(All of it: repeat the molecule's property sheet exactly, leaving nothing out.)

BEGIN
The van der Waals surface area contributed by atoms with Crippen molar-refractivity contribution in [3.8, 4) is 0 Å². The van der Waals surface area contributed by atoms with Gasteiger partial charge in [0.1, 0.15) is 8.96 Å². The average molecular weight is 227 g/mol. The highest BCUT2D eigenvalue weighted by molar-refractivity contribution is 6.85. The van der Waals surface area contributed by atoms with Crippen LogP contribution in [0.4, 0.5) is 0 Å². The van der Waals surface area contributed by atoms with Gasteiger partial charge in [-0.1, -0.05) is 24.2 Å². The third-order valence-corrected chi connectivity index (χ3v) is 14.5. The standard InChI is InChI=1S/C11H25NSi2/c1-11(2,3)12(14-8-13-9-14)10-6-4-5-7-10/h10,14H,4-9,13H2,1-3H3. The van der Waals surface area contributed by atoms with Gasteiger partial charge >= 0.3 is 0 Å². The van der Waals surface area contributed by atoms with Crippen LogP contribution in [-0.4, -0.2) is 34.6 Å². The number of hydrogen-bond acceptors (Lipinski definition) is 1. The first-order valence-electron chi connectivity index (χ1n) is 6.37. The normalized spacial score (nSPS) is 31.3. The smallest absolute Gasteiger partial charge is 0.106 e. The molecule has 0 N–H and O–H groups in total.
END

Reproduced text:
The van der Waals surface area contributed by atoms with Crippen molar-refractivity contribution in [3.8, 4) is 0 Å². The van der Waals surface area contributed by atoms with Gasteiger partial charge in [0.1, 0.15) is 8.96 Å². The average molecular weight is 227 g/mol. The highest BCUT2D eigenvalue weighted by molar-refractivity contribution is 6.85. The van der Waals surface area contributed by atoms with Crippen LogP contribution in [0.4, 0.5) is 0 Å². The van der Waals surface area contributed by atoms with Gasteiger partial charge in [-0.1, -0.05) is 24.2 Å². The third-order valence-corrected chi connectivity index (χ3v) is 14.5. The standard InChI is InChI=1S/C11H25NSi2/c1-11(2,3)12(14-8-13-9-14)10-6-4-5-7-10/h10,14H,4-9,13H2,1-3H3. The van der Waals surface area contributed by atoms with Gasteiger partial charge >= 0.3 is 0 Å². The van der Waals surface area contributed by atoms with Crippen LogP contribution in [-0.4, -0.2) is 34.6 Å². The number of hydrogen-bond acceptors (Lipinski definition) is 1. The first-order valence-electron chi connectivity index (χ1n) is 6.37. The normalized spacial score (nSPS) is 31.3. The smallest absolute Gasteiger partial charge is 0.106 e. The molecule has 0 N–H and O–H groups in total.